The full panoply of mainline Protestantism is represented here as well, from Dutch Reformed to Southern Baptist, and for those who find mainline Protestantism, well, mainline, and therefore something of a bore, there are any number of storefront Pentecostal churches, some with services in English and Spanish, where the Holy Spirit can move you in the language of your choice. Over near the old high school we have an even older synagogue, and in the heart of the business district, wedged a bit uncomfortably between a liquor store and an Italian butcher shop with salamis and sausages hanging in the front window, there is a mosque, from which the muezzin, or a recorded version of a muezzin, invokes the Shahadah and calls the Muslim faithful to prayer five times a day over a loudspeaker set to whatever the volume setting just above a passenger train hitting a truck full of dynamite at sixty miles an hour is.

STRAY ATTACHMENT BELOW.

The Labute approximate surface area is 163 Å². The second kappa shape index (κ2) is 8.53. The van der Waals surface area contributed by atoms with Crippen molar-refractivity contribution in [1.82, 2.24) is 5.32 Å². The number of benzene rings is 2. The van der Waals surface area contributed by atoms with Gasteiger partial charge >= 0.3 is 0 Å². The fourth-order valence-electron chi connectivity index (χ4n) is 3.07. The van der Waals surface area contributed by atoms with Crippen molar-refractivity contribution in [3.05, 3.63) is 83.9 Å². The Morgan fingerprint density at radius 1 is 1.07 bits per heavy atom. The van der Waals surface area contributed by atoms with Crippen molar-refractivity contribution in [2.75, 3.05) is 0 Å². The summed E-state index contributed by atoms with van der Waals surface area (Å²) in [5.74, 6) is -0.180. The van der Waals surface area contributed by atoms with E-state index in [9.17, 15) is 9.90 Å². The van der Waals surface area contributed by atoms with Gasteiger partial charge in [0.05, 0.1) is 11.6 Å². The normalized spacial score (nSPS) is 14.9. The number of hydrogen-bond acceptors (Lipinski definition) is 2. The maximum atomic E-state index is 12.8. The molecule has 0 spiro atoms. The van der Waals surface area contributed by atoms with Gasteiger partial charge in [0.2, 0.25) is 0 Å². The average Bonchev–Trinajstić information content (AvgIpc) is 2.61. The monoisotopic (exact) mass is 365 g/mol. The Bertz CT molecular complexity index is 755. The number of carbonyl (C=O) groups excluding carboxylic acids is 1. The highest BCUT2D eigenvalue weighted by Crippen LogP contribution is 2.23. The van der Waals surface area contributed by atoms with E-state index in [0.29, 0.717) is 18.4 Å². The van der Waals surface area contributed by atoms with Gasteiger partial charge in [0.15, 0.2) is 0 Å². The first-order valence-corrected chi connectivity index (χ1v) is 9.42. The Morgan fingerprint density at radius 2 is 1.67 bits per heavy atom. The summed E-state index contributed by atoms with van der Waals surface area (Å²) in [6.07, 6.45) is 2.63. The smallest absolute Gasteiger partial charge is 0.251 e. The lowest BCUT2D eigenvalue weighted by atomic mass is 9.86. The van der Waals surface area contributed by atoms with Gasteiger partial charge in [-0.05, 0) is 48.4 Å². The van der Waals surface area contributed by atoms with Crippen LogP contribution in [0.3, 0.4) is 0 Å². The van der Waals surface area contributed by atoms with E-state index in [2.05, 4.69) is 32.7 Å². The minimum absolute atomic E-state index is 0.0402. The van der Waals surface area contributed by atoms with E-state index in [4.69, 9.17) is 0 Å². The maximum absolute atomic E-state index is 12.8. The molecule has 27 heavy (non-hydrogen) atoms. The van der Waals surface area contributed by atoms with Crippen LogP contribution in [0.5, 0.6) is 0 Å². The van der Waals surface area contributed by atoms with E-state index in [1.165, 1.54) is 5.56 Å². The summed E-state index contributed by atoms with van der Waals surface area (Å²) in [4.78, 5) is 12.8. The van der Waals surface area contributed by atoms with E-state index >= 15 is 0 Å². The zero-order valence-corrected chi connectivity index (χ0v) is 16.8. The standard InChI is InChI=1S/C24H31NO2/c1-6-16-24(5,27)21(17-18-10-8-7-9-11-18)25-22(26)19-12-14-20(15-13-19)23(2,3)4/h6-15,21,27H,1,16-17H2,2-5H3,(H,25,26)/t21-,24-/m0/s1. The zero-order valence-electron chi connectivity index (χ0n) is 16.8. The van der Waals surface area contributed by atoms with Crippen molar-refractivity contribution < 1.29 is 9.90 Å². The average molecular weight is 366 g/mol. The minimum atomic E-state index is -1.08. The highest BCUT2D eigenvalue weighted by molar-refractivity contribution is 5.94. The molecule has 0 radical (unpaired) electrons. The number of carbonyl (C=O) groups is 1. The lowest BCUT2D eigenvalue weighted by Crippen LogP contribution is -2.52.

But all in all, we tend to get along with each other pretty well. I think nearly everyone here recognizes that there must be a time set aside from the hyperactive hustle and bustle of modern American culture, from the eternal commercial gotta—make—a—buck—get—it—done—today—rat race freneticism that permeates all of our lives, and spend some time quietly contemplating the Lord from whom all good things come and to thank Him for His blessings upon us. Having that time alone with the Lord, away from the constant pressure to buy and sell, is important not only for our spiritual health, I think, but it’s important from a psychological standpoint as well; it gives us all a chance to decompress a little. So it was something of a shock to open my church’s weekly bulletin during Mass and see them asking me to remember the church in my will. Leaving something in your will for the church is a time-honored tradition amongst Catholics, of course, especially if you are a fairly rich Catholic who’s realized somewhat late in life that the means by which you’ve become fairly rich do not bear a great deal of examination by authorities either temporal or divine, but actually seeing my church trying to drum up business in the weekly bulletin while the priest is giving a homily on the meaning of charity in the modern world was a bit much, I thought.